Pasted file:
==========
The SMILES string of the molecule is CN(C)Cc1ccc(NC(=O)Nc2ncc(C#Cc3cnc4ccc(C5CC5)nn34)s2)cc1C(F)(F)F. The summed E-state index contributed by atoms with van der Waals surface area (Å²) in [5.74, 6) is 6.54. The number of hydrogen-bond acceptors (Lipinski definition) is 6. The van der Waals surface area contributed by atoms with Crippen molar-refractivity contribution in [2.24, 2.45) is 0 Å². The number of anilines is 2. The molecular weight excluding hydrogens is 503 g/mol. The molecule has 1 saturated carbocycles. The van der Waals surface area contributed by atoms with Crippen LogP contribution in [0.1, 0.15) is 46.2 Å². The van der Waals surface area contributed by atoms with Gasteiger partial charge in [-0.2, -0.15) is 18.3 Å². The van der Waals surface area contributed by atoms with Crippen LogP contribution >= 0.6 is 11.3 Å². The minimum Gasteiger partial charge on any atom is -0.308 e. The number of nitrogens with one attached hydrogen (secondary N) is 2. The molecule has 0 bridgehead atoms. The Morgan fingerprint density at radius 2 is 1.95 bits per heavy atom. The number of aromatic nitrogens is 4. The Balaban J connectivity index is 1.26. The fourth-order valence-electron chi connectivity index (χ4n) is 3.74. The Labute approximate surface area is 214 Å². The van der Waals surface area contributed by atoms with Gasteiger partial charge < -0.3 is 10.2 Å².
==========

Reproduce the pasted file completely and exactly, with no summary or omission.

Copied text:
The SMILES string of the molecule is CN(C)Cc1ccc(NC(=O)Nc2ncc(C#Cc3cnc4ccc(C5CC5)nn34)s2)cc1C(F)(F)F. The summed E-state index contributed by atoms with van der Waals surface area (Å²) in [5.74, 6) is 6.54. The number of hydrogen-bond acceptors (Lipinski definition) is 6. The van der Waals surface area contributed by atoms with Crippen molar-refractivity contribution in [2.24, 2.45) is 0 Å². The number of anilines is 2. The molecular weight excluding hydrogens is 503 g/mol. The molecule has 1 saturated carbocycles. The van der Waals surface area contributed by atoms with Crippen LogP contribution in [0.1, 0.15) is 46.2 Å². The van der Waals surface area contributed by atoms with Gasteiger partial charge in [-0.2, -0.15) is 18.3 Å². The van der Waals surface area contributed by atoms with Crippen LogP contribution >= 0.6 is 11.3 Å². The minimum Gasteiger partial charge on any atom is -0.308 e. The number of nitrogens with one attached hydrogen (secondary N) is 2. The molecule has 0 bridgehead atoms. The Morgan fingerprint density at radius 2 is 1.95 bits per heavy atom. The number of aromatic nitrogens is 4. The Balaban J connectivity index is 1.26. The fourth-order valence-electron chi connectivity index (χ4n) is 3.74. The Labute approximate surface area is 214 Å². The van der Waals surface area contributed by atoms with Gasteiger partial charge < -0.3 is 10.2 Å².